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Swine flu is circulating widely in Boston, especially among young people. Children's Hospital has opened an overflow site to help manage the number of patients coming to its emergency room with flu-like symptoms. But most of those children are just being told to go home, drink fluids and get lots of rest. So the hospital finds itself flooded by sick kids who'd often be better off staying home in bed.
There's no doubt that 2-year-old Jonathan Parades feels lousy. His eyes are glassy and his brown curls are damp on his forehead, a sure sign of a fever. His mother, Janice, suspects he has the flu.
"In the afternoon he started coughing," Janice Parades recalls, "and he's very playful, very active, and all of a sudden he just was laying on the floor, very tired."
So she brought him to the Children's Hospital emergency room — and, sure enough, he has almost an 103-degree temperature and a likely case of the H1N1 swine flu. But the treatment he gets is pretty simple: some fever-reducing medicine and a cup of water.
Then Dr. Margot Shuman sends him home. "I think a lot of the not-feeling-well is just the fever at this point," Dr. Shuman explains to the boy's mother.
Shuman is a pediatrician at Children's Hospital, which earlier this week saw a 50 percent jump in sick kids in its emergency room, most of them with presumed cases of H1N1.
But for most children, Shuman says, the swine flu does not call for a trip to the ER. In fact, of the 50 or so kids she's treated for the flu in the past few weeks, only a handful have been hospitalized. One, for example, developed pneumonia. Another was a three-month-old with a fever.
"There's a lot of panic on the part of parents when they're hearing all about the children who are really having the serious complications of this," Shuman says. "But it's still the vast minority of kids who are having these horrible complications."
Shuman says only a small percentage of children with H1N1 need to go to a hospital. Those include kids with trouble breathing, dehydration, a fever that goes away and comes back or kids acting delirious or lethargic.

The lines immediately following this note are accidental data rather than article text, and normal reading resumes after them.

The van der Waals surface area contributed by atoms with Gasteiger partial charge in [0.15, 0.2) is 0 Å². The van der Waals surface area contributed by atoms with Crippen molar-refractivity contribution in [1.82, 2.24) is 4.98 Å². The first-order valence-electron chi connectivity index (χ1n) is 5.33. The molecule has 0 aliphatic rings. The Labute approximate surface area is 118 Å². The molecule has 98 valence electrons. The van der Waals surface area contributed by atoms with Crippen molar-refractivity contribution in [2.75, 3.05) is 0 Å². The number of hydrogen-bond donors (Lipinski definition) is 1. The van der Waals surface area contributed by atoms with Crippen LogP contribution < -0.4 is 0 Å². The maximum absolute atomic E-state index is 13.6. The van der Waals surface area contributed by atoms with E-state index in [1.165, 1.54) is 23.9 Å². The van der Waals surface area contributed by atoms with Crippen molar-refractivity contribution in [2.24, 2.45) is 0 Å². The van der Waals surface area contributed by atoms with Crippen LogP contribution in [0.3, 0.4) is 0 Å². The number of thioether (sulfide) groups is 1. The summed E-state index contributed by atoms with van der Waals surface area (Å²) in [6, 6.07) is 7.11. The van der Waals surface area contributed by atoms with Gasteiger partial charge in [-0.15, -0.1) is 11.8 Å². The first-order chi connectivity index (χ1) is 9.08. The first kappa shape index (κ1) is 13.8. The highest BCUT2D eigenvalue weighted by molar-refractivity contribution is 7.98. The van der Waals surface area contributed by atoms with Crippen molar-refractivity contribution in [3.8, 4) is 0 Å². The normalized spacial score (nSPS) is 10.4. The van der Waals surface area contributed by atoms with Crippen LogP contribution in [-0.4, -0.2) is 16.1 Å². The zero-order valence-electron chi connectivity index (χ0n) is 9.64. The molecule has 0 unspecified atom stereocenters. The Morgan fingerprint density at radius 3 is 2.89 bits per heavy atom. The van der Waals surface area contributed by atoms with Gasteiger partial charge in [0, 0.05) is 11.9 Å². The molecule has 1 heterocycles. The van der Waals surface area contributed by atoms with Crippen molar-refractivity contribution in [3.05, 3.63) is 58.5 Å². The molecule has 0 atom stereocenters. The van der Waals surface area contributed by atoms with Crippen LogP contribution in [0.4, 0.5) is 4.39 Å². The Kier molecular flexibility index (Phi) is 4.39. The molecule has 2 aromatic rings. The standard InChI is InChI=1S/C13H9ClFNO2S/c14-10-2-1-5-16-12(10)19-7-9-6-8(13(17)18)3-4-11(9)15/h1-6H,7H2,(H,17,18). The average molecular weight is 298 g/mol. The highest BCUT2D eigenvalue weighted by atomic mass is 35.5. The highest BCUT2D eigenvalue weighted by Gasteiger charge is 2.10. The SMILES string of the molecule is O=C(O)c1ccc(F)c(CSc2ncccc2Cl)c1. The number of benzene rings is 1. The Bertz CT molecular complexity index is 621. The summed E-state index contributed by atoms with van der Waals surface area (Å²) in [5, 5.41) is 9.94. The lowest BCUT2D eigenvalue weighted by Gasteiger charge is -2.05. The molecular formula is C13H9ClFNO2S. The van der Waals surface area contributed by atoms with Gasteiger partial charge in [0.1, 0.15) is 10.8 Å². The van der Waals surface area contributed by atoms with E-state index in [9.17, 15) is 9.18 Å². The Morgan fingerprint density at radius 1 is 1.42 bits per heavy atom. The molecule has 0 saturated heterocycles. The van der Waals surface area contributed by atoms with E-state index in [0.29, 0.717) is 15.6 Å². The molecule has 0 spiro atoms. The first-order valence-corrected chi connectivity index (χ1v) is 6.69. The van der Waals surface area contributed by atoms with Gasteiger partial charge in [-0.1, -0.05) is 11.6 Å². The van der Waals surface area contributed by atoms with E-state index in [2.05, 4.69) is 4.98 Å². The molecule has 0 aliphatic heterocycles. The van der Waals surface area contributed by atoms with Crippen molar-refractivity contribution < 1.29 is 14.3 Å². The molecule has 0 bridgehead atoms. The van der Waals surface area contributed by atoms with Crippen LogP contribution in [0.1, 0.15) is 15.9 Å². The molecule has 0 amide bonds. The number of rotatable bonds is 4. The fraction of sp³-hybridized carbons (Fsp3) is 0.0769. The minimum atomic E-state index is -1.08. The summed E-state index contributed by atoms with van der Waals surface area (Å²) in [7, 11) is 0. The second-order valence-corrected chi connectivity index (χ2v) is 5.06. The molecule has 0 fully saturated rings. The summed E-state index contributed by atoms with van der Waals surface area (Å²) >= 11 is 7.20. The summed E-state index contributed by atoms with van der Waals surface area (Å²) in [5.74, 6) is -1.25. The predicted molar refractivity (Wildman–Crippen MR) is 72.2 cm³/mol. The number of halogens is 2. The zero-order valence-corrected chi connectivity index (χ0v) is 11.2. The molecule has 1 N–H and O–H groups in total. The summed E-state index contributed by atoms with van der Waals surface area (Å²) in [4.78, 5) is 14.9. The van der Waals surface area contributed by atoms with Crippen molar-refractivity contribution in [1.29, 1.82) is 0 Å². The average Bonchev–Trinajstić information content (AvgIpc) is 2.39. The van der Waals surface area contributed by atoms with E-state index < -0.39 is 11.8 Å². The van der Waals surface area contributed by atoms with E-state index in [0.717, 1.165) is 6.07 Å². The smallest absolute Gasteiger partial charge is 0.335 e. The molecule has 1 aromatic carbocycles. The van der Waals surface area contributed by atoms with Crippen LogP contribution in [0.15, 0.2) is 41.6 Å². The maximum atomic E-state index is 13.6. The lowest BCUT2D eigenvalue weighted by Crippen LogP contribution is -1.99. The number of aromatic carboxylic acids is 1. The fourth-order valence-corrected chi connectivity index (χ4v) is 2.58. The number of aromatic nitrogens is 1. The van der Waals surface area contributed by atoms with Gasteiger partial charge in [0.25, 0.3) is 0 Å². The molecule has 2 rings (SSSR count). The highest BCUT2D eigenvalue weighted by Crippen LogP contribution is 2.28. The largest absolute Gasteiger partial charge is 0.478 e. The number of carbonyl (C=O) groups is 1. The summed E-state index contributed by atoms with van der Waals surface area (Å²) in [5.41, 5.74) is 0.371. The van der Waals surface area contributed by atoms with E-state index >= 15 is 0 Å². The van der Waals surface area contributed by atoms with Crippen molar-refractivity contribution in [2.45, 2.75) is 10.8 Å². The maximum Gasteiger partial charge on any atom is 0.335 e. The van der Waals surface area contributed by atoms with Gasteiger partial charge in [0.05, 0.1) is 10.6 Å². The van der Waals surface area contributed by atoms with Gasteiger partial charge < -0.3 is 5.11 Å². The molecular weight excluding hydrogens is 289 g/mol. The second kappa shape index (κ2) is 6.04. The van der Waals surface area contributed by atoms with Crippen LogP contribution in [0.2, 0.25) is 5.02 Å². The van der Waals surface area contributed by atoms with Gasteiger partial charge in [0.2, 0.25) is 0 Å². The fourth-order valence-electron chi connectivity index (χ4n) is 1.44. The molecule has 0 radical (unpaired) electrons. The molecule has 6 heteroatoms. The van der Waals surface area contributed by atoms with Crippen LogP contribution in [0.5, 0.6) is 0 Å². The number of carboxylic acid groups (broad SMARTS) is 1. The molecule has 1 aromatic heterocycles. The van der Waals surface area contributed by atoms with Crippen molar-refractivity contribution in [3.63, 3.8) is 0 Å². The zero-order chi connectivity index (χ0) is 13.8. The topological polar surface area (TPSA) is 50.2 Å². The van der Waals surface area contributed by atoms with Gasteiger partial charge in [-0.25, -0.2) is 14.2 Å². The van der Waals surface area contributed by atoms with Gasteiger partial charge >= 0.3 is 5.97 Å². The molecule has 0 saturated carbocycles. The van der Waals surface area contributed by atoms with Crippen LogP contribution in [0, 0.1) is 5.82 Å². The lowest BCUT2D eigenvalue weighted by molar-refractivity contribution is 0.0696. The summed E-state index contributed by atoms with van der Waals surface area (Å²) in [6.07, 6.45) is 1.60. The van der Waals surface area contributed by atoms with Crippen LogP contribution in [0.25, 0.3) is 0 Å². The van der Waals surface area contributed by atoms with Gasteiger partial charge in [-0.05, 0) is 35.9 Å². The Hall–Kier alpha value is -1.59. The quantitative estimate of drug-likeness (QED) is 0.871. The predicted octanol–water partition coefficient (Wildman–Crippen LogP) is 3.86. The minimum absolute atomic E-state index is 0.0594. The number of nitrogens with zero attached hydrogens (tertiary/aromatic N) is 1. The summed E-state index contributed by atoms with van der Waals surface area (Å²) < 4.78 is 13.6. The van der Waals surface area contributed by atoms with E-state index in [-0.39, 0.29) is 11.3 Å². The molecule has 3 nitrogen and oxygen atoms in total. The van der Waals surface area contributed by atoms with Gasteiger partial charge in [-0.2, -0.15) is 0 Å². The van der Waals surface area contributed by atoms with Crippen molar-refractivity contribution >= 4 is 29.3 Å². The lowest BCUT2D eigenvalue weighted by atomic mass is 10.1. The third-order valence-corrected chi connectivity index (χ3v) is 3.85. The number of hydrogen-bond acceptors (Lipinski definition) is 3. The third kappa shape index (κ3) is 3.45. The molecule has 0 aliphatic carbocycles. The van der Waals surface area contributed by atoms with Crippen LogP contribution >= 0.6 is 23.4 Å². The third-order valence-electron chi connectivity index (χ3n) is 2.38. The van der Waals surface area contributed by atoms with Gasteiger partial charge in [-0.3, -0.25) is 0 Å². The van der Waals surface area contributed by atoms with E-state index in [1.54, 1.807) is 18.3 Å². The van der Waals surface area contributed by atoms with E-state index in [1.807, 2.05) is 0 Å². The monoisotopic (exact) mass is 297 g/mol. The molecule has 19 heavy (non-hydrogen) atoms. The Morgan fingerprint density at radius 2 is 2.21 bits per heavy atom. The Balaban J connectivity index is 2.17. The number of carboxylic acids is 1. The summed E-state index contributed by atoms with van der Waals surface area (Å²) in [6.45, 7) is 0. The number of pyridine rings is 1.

Still, at least 100 children nationwide have died from swine flu and those horror stories have many parents racing to the ER.
Dr. Mark Waltzman wishes they'd think twice before making that trip. He's the assistant medical director of the Children's Hospital emergency department, and he's walking through a new, makeshift space at the hospital that has six beds, a doctor and two nurses.
"This used to be meeting rooms that, because of the H1N1 outbreak, we have proactively converted to actual examination rooms," he explains.
Any child who comes to the ER with flu symptoms who's over two years old and has no other medical problems gets sent here. Without this "alternative care site," Waltzman says, the ER could be overwhelmed by minor flu cases.
"Families are obviously scared," Waltzman says. "They're getting mixed signals. They're not sure what to do, so they assume, 'We'll just go to the teaching hospital down the street and either they'll reassure us or they'll give us the magic medicine.' And, unfortunately, there's no real magic medicine out there."
What To Do If Your Child Develops Flu Complications
Waltzman says that's why an emergency room is not the best place for most kids with the flu — especially since being in a hospital exposes them to more germs and might spread the virus.
"This is a disease that should be started off in the primary care's office," he says. "The phone call first should be: 'My child or I have these symptoms: cough, fever, runny nose. What do I do?' "
What you do in most cases is just rest, hydrate and hold tight. Otherwise, hospitals are at risk of being swamped not by a deadly virus, but by overreaction to what so far is mostly a mild disease.
This program aired on November 5, 2009.
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